Scales of Justice: Assessing Italian Criminal Procedure Through the Amanda Knox Trial
Julia Grace Mirabella
Boston University School of Law
January 5, 2012
Boston University International Law Journal, Vol. 30, No. 1, 2012
The Italian criminal procedure code of 1989 reformed Italy’s criminal procedure system from an inquisitorial model into a hybrid scheme that draws inspiration from the United States’ adversarial system. However, despite including adversarial processes into its criminal procedure code, Italy’s inquisitorial foundations have continued to exert considerable influence over trial procedures. In the wake of the Amanda Knox case Italian criminal procedure has increasingly come under fire.
The purpose of this note is to explore the changes made to the Italian criminal procedure code, to assess the current state of Italian criminal proceedings and to consider whether proper comparative methodologies have been used in assessing how Italian criminal procedure relates to traditional adversarial systems.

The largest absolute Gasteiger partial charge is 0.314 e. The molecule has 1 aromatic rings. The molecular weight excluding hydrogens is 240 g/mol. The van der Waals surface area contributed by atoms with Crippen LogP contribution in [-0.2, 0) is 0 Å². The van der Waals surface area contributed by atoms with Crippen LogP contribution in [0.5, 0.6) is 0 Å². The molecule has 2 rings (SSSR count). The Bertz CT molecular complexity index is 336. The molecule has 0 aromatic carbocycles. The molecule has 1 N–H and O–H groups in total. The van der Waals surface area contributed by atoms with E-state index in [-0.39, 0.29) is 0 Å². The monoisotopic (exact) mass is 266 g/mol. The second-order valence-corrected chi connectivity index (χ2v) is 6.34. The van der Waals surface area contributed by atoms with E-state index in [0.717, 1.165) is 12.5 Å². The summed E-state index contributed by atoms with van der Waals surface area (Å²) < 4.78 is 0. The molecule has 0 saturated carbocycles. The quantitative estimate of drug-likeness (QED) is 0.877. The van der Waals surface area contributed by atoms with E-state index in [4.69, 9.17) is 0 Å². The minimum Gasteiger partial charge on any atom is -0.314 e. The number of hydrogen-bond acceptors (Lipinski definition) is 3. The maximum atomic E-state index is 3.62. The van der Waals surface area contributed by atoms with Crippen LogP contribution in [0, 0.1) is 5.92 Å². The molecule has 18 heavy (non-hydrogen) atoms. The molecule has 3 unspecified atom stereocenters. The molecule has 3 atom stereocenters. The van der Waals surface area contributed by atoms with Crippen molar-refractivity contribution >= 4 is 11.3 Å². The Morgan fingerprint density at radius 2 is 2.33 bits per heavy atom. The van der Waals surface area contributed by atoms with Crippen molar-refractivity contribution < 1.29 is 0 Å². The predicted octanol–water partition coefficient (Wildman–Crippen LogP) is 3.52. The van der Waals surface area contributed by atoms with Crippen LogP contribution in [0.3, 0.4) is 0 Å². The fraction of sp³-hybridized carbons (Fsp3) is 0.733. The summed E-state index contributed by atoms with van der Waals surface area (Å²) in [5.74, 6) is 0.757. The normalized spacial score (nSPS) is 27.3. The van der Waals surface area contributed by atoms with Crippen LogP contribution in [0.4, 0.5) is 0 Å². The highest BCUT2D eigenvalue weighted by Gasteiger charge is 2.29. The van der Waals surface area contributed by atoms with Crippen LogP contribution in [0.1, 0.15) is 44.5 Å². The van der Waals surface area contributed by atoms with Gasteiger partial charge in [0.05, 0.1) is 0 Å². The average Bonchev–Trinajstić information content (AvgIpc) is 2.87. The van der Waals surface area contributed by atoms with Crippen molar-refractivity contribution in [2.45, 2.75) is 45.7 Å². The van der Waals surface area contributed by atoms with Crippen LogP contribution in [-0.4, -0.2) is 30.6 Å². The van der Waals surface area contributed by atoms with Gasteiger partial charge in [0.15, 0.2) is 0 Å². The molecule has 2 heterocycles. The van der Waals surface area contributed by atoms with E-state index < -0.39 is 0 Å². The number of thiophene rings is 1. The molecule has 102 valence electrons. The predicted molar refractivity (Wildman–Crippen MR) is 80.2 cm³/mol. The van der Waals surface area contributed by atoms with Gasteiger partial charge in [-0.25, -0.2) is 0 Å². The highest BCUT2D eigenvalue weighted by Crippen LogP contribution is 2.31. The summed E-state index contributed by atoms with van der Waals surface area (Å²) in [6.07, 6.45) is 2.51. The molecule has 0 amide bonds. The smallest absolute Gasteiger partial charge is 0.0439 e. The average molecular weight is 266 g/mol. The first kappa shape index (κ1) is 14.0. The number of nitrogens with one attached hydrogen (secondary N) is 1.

In the United States, Italian criminal procedure had not received much consideration until the details of the Amanda Knox trial became a national sensation. Using the Knox case as a foundation, this note will explore whether the vehement American critique of the Italian system has merit. The analysis suggests that the criticism may stem from a misunderstanding of how the system works, from a basic disconnect between concepts of 'truth' in common law and civil law systems, and from an imperfect comparison of fundamentally different systems of criminal procedure.
Number of Pages in PDF File: 32Accepted Paper Series
Date posted: January 8, 2012 ; Last revised: April 25, 2012
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